And then again there was my identity struggle.  Who was I—really?  This seemed to be an ongoing issue with me as a widow.  Then I saw a comment from singer Ben Everson’s blog regarding his throat issues.  My eye caught this phrase:  It has been defining my quality of life. Voice diagnosis

Here is a portion of the entry.

I thought I took it all pretty well.  But as I typed to my kids back at home tonight and told them we had to work together so that I could sing again we all cried together. It was quite a moment. Although I know in my head that my voice does not equal who I am before God, it has been my defining quality all my life. To be threatened with losing that isn’t easy. I’m trusting it will draw me closer to the Lord in the days ahead.

I guess I wasn’t alone in my state of mind when I suffered my loss.  I needed to learn that loss didn’t need to define my quality of life.

And then just at the perfect time when I had so many questions, this email came from GriefShare.

Limited Answers
Day 192
Here is the challenge: Do not use your suffering as a time to discover if you believe in God, but focus instead on discovering what you believe about Him. In times of suffering, God does not change, but what you believe about Him, what you understand about Him, may.
You will likely have questions to which you will never receive answers. It is human.
“I was real angry because I couldn’t get answers,” says Dora of her daughter’s death. “I now realize that there really is no logical reason why my daughter suffered. It is what it is, and to say that she suffered and died for my betterment or for our growth does not make sense. So I’ve come to realize that I’ll never get an answer to that question.”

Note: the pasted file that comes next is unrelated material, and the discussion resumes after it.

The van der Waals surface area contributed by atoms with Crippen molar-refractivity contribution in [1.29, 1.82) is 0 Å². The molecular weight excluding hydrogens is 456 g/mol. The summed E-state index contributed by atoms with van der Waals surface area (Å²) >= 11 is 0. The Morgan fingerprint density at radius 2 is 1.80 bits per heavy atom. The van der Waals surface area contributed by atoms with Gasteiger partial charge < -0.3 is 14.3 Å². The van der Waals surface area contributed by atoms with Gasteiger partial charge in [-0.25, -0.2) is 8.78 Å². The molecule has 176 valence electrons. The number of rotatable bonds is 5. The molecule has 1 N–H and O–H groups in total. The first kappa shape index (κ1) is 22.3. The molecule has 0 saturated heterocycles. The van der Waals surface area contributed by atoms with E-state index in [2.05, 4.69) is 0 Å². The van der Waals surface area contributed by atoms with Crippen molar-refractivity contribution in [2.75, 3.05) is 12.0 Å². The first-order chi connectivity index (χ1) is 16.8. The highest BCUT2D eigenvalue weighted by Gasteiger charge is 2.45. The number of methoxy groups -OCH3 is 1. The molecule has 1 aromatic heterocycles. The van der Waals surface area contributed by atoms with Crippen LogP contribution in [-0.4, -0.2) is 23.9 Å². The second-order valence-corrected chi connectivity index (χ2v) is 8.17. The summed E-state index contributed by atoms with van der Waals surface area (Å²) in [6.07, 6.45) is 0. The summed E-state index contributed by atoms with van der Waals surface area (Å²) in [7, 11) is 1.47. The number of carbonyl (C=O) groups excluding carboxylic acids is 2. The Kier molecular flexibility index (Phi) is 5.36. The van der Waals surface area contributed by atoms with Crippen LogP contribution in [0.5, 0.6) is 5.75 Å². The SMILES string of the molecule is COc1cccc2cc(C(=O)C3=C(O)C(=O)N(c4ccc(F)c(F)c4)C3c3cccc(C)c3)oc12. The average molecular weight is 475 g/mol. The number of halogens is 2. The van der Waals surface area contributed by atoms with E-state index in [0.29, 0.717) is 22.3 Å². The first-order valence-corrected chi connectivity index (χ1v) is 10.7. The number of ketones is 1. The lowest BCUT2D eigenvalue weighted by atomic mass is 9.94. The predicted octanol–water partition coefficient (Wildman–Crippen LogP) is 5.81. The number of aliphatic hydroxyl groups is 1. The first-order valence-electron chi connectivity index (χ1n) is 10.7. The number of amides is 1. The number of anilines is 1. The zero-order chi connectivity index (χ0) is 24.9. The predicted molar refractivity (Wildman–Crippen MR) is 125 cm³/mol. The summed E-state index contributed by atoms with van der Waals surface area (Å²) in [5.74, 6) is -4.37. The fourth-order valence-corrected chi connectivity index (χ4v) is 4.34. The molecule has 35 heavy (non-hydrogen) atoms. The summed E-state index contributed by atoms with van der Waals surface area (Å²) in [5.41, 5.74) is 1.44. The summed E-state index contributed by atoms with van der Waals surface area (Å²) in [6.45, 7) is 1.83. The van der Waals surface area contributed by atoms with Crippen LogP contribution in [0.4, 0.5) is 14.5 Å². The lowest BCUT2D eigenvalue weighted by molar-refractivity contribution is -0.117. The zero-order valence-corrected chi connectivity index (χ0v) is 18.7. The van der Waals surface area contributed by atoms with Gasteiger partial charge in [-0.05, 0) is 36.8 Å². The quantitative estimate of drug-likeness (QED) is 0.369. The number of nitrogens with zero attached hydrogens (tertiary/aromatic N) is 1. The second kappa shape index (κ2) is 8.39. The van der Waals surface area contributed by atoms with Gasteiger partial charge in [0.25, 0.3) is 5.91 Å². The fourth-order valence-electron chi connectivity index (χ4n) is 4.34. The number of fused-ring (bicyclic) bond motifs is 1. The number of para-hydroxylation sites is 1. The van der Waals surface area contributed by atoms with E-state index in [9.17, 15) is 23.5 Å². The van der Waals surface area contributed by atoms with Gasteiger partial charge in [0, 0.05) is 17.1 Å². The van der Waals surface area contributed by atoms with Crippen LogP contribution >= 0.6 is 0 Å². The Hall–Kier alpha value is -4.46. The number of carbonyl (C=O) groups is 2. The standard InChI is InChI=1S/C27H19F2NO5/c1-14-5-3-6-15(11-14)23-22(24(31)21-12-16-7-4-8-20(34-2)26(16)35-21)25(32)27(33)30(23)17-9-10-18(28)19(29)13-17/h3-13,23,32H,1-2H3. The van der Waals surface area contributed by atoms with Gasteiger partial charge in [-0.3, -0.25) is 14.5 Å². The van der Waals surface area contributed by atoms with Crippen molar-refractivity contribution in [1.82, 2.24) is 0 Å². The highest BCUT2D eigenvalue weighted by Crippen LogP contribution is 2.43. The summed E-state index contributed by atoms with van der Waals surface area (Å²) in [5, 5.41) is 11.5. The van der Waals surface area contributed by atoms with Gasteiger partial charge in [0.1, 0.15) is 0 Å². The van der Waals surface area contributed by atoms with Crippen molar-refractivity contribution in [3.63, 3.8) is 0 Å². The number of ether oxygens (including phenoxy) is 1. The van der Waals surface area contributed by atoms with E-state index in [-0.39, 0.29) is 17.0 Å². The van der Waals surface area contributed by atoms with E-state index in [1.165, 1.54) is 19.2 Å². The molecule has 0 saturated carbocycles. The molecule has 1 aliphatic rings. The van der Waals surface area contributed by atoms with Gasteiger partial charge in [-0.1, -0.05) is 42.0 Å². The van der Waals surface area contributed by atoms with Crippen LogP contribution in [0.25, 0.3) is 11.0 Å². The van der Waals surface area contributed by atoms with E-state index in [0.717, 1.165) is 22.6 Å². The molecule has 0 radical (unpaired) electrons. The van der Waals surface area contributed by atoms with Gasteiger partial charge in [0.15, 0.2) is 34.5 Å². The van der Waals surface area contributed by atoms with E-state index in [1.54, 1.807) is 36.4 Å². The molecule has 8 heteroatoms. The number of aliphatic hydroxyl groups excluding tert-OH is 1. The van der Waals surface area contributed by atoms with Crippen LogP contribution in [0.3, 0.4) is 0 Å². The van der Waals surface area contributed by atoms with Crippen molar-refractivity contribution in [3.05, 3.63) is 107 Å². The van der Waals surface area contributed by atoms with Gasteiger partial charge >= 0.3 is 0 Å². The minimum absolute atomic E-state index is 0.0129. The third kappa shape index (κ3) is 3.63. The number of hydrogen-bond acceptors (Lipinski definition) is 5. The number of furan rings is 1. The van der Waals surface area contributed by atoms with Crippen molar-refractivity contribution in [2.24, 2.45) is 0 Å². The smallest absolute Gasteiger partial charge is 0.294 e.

As a human living on this side of death, you will not receive answers that truly satisfy you. The only satisfaction will come when you accept Jesus as Lord of your life and live each day seeking to walk in His Spirit.

June 12, 2015

My first anniversary without Roger was approaching.  It would have been 44 years. What should I do on that day?  The kids didn’t want me to be alone, so I decided that I would ask my two good friends, Carol and Della to go with me to Joliet.  We would make a day of driving around where I grew up, went to school, eat at the place I ate with my bridesmaids the night before I was married, and see the church where we were married.  It turned out to be a great idea.